The essence of effective online adjunct faculty leadership consists in education leaders creating an environment that combines inspiring and motivating online adjunct faculty towards a compelling vision (transformation leadership) with helping them collectively and individually achieve their task (situational leadership). Educations leaders create this environment by:

In other words, an effective leadership framework in a distance education environment is twofold: the leadership of people, and the management of organizational systems to support online adjunct faculty and students (Figure 1 - adapted from Tait, 2004).


Figure 1. Leadership Framework of Online Adjunct Faculty

Leadership of People

Leadership Continuum throughout the Career of Online Adjunct Faculty

In the service industry, the link between customer satisfaction and employee satisfaction has been well established (Heskett et al., 1997). Similarly, in distance education, it is critical that the faculty are highly motivated and satisfied as this will lead to higher levels of student satisfaction and retention (Brindley et al., 2006). This requires educational leaders to continuously focus on the needs of adjunct faculty throughout their academic career: recruiting and hiring, training (initial and ongoing), mentoring, networking, management and appraisal practices as depicted in Figure 2. The organizational objective in this process is to attract and hire outstanding adjunct faculty and provide them superior support such that they will contribute to both an excellent student learning environment and the institution’s mission and vision.


Figure 2: Attracting, supporting & retaining quality Adjunct Faculty. Adapted from Strycker (2008)

Empathetic Communication

Communication with faculty who are located all over the world requires education leaders who can effectively evoke passion, encouragement, stimulate and direct operations through telephone calls, emails, and other asynchronous and synchronous technologies. Empathetic communication is based on an emotional appreciation for another’s feeling, invoking a feeling of a personal connection and trust.

Holmberg (2005) maintains that the empathic approach in all communications “between the parties involved in the teaching–learning process as central to distance education” (p.38). Friendly and stimulating dialog between the leader and adjunct faculty members (and among adjunct faculty members) on university mission and policies, curriculum development, and teaching best practices provides intellectual stimulation, motivation, and feelings of trust and involvement between the adjunct faculty member and the university.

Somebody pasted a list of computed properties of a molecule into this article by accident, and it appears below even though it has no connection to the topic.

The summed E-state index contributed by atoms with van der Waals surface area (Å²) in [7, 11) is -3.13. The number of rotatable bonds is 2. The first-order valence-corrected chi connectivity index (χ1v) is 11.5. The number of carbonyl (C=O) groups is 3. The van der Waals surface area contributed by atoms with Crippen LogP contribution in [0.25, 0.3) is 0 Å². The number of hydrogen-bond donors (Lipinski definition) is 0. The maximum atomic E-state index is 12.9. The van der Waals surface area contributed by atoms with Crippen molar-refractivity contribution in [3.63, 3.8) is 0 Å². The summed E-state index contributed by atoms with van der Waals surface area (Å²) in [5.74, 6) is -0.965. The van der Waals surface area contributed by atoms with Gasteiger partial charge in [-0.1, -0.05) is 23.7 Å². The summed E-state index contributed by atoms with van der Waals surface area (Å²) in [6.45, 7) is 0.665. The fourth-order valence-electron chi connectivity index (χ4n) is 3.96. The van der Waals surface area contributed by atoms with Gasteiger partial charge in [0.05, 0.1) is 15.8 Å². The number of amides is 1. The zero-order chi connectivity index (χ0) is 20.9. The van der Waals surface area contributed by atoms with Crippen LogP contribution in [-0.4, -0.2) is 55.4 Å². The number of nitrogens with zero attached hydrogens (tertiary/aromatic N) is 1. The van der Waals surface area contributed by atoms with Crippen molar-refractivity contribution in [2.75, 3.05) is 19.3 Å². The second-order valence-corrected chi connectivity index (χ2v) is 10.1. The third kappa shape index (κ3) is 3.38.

Communication with faculty who are located all over the world requires education leaders who can effectively evoke passion, encouragement, stimulate and direct operations through telephone calls, emails, and other asynchronous and synchronous technologies. Empathetic communication is based on an emotional appreciation for another’s feeling, invoking a feeling of a personal connection and trust.

Holmberg (2005) maintains that the empathic approach in all communications “between the parties involved in the teaching–learning process as central to distance education” (p.38). Friendly and stimulating dialog between the leader and adjunct faculty members (and among adjunct faculty members) on university mission and policies, curriculum development, and teaching best practices provides intellectual stimulation, motivation, and feelings of trust and involvement between the adjunct faculty member and the university.  

Recruiting and Hiring

“Recruiting, hiring and developing adjuncts for a distance education environment is no easy task” (Schnitzer & Crosby, 2003, p.1); at the same time, finding high quality candidates are crucial to an institution’s success (Strycker, 2008). “Good credentials on paper, and ‘brick-and-mortar’ teaching accomplishments, do not necessary translate into a similar level of success online (Sixl-Daniell et al., 2006, p. 4). In a student centric online environment, administrators should seek out candidates who are subject matter expert, enthusiastic about their subject, technologically oriented, well organized, and care about students (Rahman, 2001).

Administrators should use a transformational approach in hiring interviews by emphasizing the institution’s vision and commitment to quality and professional development. Indeed, in the service industry, Gudergan et al. (2008) found that the greater the emotional motivation displayed by frontline staff, the better the customer service provision. In distance education, it is thus critical to hire highly competent online adjunct faculty who are enthusiastic about their subject, working with students, and teaching at the educational institution.

Orientation and Initial Training